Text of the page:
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09 Jan 12 Leaps forward in engineering make latest Durango the best yet

The front seats in all models are firm and supportive, just like the essentially identical set in the Grand Cherokee. Citadels come wrapped in slippery Napa leather and are both heated and cooled.

The second-row seating is roomy and offers a traditional power outlet for laptops and the like. Citadels feature rear seat warmers, a very welcome feature. Row 3 is really for kids, but the splitfolding seats are actually reasonably comfortable for smaller adults. Unlike some rivals, the Durango’s rear seats are manually-folding, an inconvenience I didn’t really find inconvenient. Just one lever and a pull strap move the seats into place in less time than most power units take.

Materials throughout the interior are class-leading – which makes them a colossal leap ahead of any previous Durango. Soft-touch materials and chrome trims abound, with nothing feeling cheap aside from maybe some of the trim around the gear lever. A dark finish faux wood completes the look much better than one would have expected it to.


Yes, this Citadel has a HEMI; 5.7 litres of V8 power, best-in-class at 360 horsepower, 390 foot-pounds of torque and variable valve timing. It switches automatically from eight cylinders to four during cruising, for greater fuel efficiency (16.6L/100 km in the city and 10.0L/100 km on the open highway, not bad for an AWD seven-passenger SUV).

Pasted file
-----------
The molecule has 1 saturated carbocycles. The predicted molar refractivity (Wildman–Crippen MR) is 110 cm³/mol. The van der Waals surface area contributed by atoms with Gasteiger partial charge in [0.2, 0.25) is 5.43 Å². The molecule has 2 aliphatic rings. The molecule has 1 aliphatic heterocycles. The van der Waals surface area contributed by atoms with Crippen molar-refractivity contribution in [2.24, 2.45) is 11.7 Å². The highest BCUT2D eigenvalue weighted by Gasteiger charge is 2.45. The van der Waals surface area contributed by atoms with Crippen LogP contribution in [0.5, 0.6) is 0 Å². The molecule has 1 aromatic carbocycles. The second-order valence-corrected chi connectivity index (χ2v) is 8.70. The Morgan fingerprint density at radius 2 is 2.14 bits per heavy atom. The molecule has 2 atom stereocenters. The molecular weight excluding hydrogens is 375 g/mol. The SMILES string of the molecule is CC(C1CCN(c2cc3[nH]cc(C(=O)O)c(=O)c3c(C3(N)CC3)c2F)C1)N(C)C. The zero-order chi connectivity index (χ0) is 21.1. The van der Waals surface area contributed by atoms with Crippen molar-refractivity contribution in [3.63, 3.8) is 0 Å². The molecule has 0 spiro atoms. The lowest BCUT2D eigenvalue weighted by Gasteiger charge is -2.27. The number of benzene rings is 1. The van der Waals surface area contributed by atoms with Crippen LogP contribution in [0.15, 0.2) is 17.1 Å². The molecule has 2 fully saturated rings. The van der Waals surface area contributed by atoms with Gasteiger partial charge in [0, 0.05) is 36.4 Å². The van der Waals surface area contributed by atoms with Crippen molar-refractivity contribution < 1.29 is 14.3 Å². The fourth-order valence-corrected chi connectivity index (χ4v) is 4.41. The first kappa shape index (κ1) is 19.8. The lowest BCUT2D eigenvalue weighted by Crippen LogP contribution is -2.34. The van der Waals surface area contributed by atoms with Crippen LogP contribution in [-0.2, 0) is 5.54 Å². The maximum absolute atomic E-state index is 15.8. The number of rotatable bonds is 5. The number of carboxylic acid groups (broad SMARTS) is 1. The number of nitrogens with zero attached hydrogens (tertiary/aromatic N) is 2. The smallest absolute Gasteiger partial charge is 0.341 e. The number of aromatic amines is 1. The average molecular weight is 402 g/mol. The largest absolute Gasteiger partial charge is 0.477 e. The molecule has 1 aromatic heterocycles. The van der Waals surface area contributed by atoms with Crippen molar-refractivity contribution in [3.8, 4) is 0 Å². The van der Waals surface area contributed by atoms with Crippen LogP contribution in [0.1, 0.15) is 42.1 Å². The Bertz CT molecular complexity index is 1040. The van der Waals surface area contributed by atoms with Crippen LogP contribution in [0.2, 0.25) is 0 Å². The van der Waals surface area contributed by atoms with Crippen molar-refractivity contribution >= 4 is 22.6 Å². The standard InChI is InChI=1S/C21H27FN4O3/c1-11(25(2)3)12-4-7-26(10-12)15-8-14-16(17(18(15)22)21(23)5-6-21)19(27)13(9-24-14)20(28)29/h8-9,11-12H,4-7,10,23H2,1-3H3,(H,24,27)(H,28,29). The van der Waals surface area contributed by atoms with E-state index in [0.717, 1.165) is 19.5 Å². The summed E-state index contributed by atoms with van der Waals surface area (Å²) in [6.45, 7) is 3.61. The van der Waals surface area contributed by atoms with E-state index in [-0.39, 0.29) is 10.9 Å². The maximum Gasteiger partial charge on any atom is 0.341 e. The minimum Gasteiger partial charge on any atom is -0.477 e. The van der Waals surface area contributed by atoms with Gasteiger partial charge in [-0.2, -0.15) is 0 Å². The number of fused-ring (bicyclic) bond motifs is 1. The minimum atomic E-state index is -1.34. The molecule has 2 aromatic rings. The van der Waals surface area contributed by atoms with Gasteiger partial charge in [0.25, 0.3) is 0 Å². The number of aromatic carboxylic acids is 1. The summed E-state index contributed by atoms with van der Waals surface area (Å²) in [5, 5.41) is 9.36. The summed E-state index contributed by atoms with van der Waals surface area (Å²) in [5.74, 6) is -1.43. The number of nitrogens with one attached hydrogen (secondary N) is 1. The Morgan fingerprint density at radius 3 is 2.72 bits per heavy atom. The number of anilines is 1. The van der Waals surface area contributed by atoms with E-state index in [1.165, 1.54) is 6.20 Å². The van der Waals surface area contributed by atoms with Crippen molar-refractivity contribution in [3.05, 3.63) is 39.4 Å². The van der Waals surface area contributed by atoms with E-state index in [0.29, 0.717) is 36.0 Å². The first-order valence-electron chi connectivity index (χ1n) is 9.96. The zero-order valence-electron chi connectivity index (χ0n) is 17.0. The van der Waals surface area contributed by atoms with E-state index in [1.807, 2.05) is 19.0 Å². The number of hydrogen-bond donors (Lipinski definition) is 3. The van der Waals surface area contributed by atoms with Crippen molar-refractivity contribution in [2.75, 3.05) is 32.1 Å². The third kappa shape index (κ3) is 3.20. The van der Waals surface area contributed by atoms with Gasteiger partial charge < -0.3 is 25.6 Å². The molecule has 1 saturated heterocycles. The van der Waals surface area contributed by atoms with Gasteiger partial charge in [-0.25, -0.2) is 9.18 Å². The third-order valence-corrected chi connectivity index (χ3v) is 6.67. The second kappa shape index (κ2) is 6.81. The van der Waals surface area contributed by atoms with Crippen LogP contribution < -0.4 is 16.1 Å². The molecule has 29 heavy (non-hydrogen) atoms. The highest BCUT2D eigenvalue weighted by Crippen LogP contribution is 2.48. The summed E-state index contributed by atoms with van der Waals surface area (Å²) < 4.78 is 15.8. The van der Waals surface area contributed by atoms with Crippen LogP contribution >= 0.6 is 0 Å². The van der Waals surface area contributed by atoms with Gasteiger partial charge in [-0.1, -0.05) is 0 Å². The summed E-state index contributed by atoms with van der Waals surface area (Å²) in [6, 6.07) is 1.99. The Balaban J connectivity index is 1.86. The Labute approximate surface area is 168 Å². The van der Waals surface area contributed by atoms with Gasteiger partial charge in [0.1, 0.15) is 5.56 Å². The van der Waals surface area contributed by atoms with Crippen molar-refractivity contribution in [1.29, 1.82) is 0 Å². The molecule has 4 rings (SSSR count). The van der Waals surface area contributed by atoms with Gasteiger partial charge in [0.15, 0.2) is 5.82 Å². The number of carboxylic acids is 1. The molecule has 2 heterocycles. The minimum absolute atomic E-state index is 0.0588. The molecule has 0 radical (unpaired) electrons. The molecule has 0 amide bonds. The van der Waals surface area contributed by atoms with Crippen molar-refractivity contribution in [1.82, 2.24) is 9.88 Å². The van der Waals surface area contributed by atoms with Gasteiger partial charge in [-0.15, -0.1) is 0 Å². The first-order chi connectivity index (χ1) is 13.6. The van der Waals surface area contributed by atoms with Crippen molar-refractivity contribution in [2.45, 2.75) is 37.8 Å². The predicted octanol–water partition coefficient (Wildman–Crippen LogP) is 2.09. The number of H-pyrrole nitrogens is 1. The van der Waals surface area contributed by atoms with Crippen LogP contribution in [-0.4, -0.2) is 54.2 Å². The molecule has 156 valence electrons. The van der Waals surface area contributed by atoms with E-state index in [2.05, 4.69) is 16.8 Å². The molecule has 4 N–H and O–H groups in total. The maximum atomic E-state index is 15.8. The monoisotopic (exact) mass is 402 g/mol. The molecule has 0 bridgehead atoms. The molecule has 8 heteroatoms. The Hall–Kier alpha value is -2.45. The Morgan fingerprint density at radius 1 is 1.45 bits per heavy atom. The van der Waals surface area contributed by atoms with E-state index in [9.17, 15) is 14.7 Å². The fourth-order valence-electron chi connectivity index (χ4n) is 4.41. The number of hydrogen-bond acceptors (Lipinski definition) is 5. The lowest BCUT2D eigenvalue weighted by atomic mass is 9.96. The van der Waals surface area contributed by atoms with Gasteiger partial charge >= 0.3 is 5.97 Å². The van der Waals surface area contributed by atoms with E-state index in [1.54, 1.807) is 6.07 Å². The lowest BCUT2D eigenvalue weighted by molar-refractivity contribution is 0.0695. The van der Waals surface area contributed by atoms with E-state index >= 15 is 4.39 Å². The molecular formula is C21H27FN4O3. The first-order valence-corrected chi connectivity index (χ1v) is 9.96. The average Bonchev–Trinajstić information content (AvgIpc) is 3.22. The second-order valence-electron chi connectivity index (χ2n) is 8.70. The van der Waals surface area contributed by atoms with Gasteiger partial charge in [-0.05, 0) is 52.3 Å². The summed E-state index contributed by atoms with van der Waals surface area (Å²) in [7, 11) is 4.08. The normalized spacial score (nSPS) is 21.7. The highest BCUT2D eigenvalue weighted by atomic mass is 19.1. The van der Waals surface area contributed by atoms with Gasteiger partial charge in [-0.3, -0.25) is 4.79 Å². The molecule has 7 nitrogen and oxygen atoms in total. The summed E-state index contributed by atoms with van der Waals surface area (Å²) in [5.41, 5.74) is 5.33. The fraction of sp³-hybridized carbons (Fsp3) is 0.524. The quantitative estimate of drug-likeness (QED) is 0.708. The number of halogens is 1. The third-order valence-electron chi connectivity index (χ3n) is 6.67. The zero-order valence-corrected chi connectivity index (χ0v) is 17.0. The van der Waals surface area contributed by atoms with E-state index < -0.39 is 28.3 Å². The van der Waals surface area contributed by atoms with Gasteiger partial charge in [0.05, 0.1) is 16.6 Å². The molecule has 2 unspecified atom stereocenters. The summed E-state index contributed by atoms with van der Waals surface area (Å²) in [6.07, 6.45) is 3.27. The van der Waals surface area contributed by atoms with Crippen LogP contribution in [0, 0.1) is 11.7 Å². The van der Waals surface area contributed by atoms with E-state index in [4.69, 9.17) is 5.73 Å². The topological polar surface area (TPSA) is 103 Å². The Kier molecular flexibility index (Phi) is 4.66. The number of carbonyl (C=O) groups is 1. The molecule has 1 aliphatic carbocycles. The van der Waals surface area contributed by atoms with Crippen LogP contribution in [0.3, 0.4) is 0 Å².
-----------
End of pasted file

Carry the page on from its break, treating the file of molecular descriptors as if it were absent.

The Durango puts this power rating to good use when towing, rated at 7,400 pounds, another class-leading stat. The six-speed transmission is another component shared with the Mercedes ML and it shifts smoothly under load.

The engineers have included a standard trailer sway control plus several additional safety features such as blind spot monitoring, rear cross path detection (to warn of traffic in parking lots), adaptive cruise control and forward collision warning.


The 2012 Durango is definitely the best one yet with big leaps forward in engineering thanks to Daimler. The handling for the full-sized SUV is firm and settled, the Citadel was positively unflappable over any broken pavement I could find in Montreal or the surrounding countryside. The hydraulic rack-andpinion power steering (not the electric setup found on its rivals) made the Durango mildly entertaining on curvy roads. Body lean was minimal, especially given the size of the vehicle, and grip from the optional all-wheel-drive was tenacious.

With the third row seats folded flat, there’s tons of cargo space. The DVD player will keep the kids happy, especially with the UConnect Web feature keeping everybody online.

The exterior styling is an odd mix, a little too sedate for me, but in the case of the Citadel, with too much chrome in the grille. I would choose to load up the R/T version with options to equal the Citadel’s features.

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